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Aureococcus anophagefferens (Brown Tide)
"golden brown algal cell causing the lack of feeding"

BROWN TIDE NEWSLETTER


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Summary of 2003: A Comparison of a Bloom Year (2002) with a Non-Bloom Year (2003)

The NJ Department of Environmental Protection, in cooperation with the NJ Sea Grant/NJ Marine Sciences Consortium; U. S. Environmental Protection Agency, Region 2; Rutgers University; and the University of Southern California, conducted water sampling for the brown tide organism, Aureococcus anophagefferens, and other environmental parameters. This report includes results of data collected April through September, 2003.

Project Objectives
The objective of the assessment is to characterize the spatial and temporal extent of brown tide blooms caused by a minute alga, Aureococcus anophagefferens, at eleven water quality network stations in the coastal waters of New Jersey. The brown tide concentrations were evaluated using the Brown Tide Bloom Index (Gastrich & Wazniak, 2002; see Brown Tide Newsletter, June 2001, Figs. 1-3) that relates concentrations of the brown tide organism, A. anophagefferens, to potential negative impacts on natural resources including shellfish, seagrasses and protozoa. Because the results indicated that there were few brown tide blooms in 2003 as compared to previous years, the objective of the data analysis was to compare brown tide abundances and water quality parameters in 2003 with 2002 levels.

Results
In 2003, there were no elevated brown tide blooms (e.g., Category 2 or 3 blooms) with the exception of one station in Tuckerton Bay (1818D) that had low Category 2 blooms on June 17 and June 26. All other stations had Category 1 blooms (< 35,000 cells/mL) from April through September. Figure 1 shows elevated brown tide blooms (e.g., Category 3 and Category 2) occurring in 2002 as compared to much lower concentrations at similar stations in 2003. Dissolved organic nitrogen (DON) concentrations were significantly higher in 2003 (p<0.01) as compared to 2002 levels (Figure 2). The average temperature (0C) in 2002 was 20.94 0C and 19.03 0C in 2003 and temperatures were significantly higher in 2002 than in 2003 (p<0.0001). The average salinity was higher at 29.52 ppt during the 2002 bloom year than the average salinity of 24.52 during the 2003 non-bloom year and salinity was also significantly higher in 2002 than in 2003 (p<0.0001). While a more comprehensive data analysis will be completed in a few months, these differences between the 2002 bloom year and the 2003 non-bloom year may provide insights as to the potential factors which may be promoting brown tide blooms. Current research by the New Jersey Department of Environmental Protection is focused on elucidating such factors toward eventually managing brown tide blooms.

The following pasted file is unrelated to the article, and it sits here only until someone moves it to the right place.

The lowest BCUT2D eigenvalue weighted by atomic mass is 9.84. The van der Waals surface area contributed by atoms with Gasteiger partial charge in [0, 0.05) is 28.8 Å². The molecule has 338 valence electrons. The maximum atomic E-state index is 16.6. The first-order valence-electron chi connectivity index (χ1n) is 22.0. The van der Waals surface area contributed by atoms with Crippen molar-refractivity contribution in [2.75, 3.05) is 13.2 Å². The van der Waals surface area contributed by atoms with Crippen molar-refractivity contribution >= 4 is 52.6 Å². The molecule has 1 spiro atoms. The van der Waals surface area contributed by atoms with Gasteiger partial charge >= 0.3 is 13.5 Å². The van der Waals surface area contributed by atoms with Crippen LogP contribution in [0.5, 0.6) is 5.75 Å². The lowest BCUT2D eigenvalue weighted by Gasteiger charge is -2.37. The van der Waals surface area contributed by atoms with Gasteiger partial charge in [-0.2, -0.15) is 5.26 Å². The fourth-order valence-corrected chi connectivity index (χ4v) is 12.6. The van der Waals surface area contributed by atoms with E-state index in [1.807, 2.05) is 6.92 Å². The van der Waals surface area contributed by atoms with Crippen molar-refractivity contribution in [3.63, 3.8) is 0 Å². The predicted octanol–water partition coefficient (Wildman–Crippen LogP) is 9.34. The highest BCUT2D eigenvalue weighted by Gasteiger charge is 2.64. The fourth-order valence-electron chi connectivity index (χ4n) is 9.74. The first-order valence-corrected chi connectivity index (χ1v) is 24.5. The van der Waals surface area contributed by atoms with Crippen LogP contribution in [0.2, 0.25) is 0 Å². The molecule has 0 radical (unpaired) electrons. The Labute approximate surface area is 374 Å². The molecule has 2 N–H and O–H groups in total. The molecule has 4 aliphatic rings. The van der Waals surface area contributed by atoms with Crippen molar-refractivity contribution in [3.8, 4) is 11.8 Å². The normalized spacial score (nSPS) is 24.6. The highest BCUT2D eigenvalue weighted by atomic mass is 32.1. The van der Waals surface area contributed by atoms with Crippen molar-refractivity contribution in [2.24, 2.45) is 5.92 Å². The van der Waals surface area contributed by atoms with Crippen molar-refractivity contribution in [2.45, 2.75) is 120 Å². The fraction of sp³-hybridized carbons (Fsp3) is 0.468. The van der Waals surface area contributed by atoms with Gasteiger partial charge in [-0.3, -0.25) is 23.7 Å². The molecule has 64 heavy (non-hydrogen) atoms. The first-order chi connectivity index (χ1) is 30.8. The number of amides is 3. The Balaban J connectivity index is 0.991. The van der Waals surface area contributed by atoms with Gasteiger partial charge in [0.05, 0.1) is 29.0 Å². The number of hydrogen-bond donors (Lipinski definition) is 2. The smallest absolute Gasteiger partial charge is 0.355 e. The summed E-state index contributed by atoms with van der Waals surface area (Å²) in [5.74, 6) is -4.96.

Figure 1. 2002 Brown Tide Assessment Project Stations: Little Egg Harbor


Legend: Brown Tide Bloom Index
Category 1 = Blue DOTS (<35,000 cells/mL)
Category 2 = Yellow DOTS (£ 35,000 to < 200,000 cells/mL)
Category 3 = Red DOTS (³ 200,000 cells/mL) (highest concentrations)
Station Numbers are indicated in red (but not all were sampled).

Figure 2: NJDEP Brown Tide Assessment Project: Comparison of Dissolved Organic Nitrogen
Concentrations in 2002 and 2003.


References:

Gastrich, M.D. and C. E. Wazniak. 2002. A Brown Tide Bloom Index Based on the Potential Harmful Effects of the Brown Tide Alga, Aureococcus anophagefferens. Aquatic Ecosystems Health & Management. Vol. 33, No. 2, pp. 175–190.

For more information or to report a brown tide bloom, contact Dr. Mary Downes Gastrich, Brown Tide Assessment Project Manager, in the Division of Science, Research and Technology at (609) 292-1895 or email Mary.Downes-Gastrich@dep.state.nj.us or go to the website: http://www.crssa.rutgers.edu/projects/btide/

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Division of Science, Research and Technology
Dr. Eileen Murphy, Director
401 East State St., 1st Floor
PO Box 409
Trenton, NJ 08625

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Last Updated: March 15, 2004